Industry Blogs

How Crane Companies Can Detect and Reduce Over-the-Road Risks

Over-the-Road Exposure Poses Hidden Risks. Here’s Why and What to Do.

June 14, 2019
Industry Blogs | 4 minute read

Almost 18 years ago, I began my career in the crane industry as an operator at a large crane rental company. My time spent in the cab and on the road has given me invaluable field experience in understanding the risks and recognizing the trends evolving in the industry, particularly in the area of over-the-road transport.

With construction on the rise in the U.S., it’s important to take a look at this area of risk to understand why premiums are going up—and, more importantly, what you can do:

    The first step to understanding over-the-road risk is to understand that cranes are considered commercial motor vehicles by the FMCSA (Federal Motor Carriers Safety Administration) and are subject to the same regulations and standards. The FMCSR guidance explains that a mobile crane is defined as being readily capable of traveling at highway speeds, over extended distances, and on public highways. Although the functions a crane performs are distinct from those of a truck, the ready mobility of the crane depends on its permanent integration with a truck chassis equipped with wheels, tires, brakes, a suspension system, and other components. In short, a mobile crane is a truck—so commercial vehicle standards apply. Furthermore, safety standards also apply to the large fleets of assist vehicles that accompany each crane on the way to a job site. When I was a Crane Operator, I didn’t appreciate my other role as a commercial driver with the responsibility of adhering to the proper regulations. This negligence could have cost my company in terms of liability and lawsuits.
    With such a large fleet of big rigs on the road, accidents can happen. Seventy-five percent of large truck accidents are caused by bad driver habits, including distracted driving, inattention, speed, and aggression on the road. Compound these bad habits with a 10,000+ pound vehicle and the results can be disastrous. Rear-end collisions are a main cause of over-the-road loss. Consider that mobile cranes take about double the time to stop than a fully-loaded tractor trailer, and you’ve got a liability-waiting-to-happen if drivers aren’t alert. Another top cause is pinching, or when a mobile crane makes a wide right turn and another vehicle tries to squeeze through. Accidents like these can result in vehicular loss and bystander injury on a large scale.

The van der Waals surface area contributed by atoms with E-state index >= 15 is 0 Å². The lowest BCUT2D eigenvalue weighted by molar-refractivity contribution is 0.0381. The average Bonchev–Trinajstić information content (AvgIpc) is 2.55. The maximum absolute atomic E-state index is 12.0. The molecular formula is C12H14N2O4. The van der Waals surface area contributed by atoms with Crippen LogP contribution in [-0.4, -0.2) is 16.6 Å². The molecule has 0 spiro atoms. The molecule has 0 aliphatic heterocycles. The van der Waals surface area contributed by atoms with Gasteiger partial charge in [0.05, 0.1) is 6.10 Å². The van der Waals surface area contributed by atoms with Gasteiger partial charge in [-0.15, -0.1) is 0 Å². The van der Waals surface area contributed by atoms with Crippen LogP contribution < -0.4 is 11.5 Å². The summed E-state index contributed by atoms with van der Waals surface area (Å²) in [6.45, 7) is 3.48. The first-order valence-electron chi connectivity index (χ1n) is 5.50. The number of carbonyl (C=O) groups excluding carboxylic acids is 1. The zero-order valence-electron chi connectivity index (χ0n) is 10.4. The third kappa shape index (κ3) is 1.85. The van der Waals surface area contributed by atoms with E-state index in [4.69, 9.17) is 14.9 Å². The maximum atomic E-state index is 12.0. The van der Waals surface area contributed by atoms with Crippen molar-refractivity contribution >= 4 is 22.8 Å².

In the event of an accident that goes to trial, the plaintiff’s attorney may rely on a strategy called the Reptilian Approach to obtain a recovery for any bodily injury. This approach employs tactics to appeal to jurors’ survival instincts in the hope they’ll make a decision based on instinct and emotion. The plaintiff’s counsel aims to demonstrate how the defendant violated industry regulations and safety standards and put the “community” (ie., the plaintiff) in danger, with the hope that jurors send a message by finding in favor of the plaintiff and awarding a large sum. This reliance on Reptilian Strategy has led to large monetary awards called “nuclear verdicts.” Defined as awards in excess of $10 million, nuclear verdicts are making it harder and costlier to insure mobile cranes and other large commercial vehicles.

Understanding the hidden risks of over-the-road transport is important. It’s equally important for crane companies to partner with an insurance carrier like ProSight that mitigates these risks.

Here’s how ProSight helps:

  • Comprehensive coverage that includes over-the-road exposure as
    part of General Liability, rather than as an extra expense or add-on rider.
  • Innovative technology that monitors driver behavior to provide
    feedback and corrective measures.
  • Crane employee training through a secure online portal. Continual training
    is crucial to preventing bad driver habits from forming.
  • Claims expertise in the event you are ever faced with litigation.

As Crane Underwriting Manager at ProSight, I’m bringing a different approach to underwriting, risk management, and claims handling based on my experience in the field. My goal is to help those within the industry maximize profitability while minimizing the risk of doing business. Contact me for how I can help.

—Joseph Doerr, Crane Underwriting Manager